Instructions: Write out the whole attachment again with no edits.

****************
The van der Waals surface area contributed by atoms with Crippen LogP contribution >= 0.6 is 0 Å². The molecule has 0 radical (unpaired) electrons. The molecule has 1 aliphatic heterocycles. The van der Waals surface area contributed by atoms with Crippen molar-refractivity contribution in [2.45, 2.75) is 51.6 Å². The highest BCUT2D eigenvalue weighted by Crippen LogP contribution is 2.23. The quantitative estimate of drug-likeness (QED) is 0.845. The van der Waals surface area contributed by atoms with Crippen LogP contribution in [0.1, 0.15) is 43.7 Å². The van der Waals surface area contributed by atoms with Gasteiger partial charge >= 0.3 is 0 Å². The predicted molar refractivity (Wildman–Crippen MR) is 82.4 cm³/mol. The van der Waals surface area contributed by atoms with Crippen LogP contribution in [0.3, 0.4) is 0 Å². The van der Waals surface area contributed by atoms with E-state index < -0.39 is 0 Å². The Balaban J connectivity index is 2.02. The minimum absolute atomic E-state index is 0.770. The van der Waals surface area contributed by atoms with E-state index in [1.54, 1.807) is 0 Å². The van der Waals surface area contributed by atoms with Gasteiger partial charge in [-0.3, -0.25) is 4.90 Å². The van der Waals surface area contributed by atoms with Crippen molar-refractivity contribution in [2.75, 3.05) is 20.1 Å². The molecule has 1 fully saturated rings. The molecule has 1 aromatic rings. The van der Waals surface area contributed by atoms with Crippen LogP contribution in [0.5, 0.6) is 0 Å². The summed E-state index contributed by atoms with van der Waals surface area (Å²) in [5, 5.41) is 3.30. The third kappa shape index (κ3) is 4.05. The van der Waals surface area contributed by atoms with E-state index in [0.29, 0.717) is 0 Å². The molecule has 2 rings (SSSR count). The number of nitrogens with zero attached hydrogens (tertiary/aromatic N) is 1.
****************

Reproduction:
The van der Waals surface area contributed by atoms with Crippen LogP contribution >= 0.6 is 0 Å². The molecule has 0 radical (unpaired) electrons. The molecule has 1 aliphatic heterocycles. The van der Waals surface area contributed by atoms with Crippen molar-refractivity contribution in [2.45, 2.75) is 51.6 Å². The highest BCUT2D eigenvalue weighted by Crippen LogP contribution is 2.23. The quantitative estimate of drug-likeness (QED) is 0.845. The van der Waals surface area contributed by atoms with Crippen LogP contribution in [0.1, 0.15) is 43.7 Å². The van der Waals surface area contributed by atoms with Gasteiger partial charge >= 0.3 is 0 Å². The predicted molar refractivity (Wildman–Crippen MR) is 82.4 cm³/mol. The van der Waals surface area contributed by atoms with Crippen LogP contribution in [0.3, 0.4) is 0 Å². The van der Waals surface area contributed by atoms with E-state index < -0.39 is 0 Å². The Balaban J connectivity index is 2.02. The minimum absolute atomic E-state index is 0.770. The van der Waals surface area contributed by atoms with E-state index in [1.54, 1.807) is 0 Å². The van der Waals surface area contributed by atoms with Gasteiger partial charge in [-0.3, -0.25) is 4.90 Å². The van der Waals surface area contributed by atoms with Crippen molar-refractivity contribution in [2.75, 3.05) is 20.1 Å². The molecule has 1 fully saturated rings. The molecule has 1 aromatic rings. The van der Waals surface area contributed by atoms with Crippen LogP contribution in [0.5, 0.6) is 0 Å². The summed E-state index contributed by atoms with van der Waals surface area (Å²) in [5, 5.41) is 3.30. The third kappa shape index (κ3) is 4.05. The van der Waals surface area contributed by atoms with E-state index in [0.29, 0.717) is 0 Å². The molecule has 2 rings (SSSR count). The number of nitrogens with zero attached hydrogens (tertiary/aromatic N) is 1.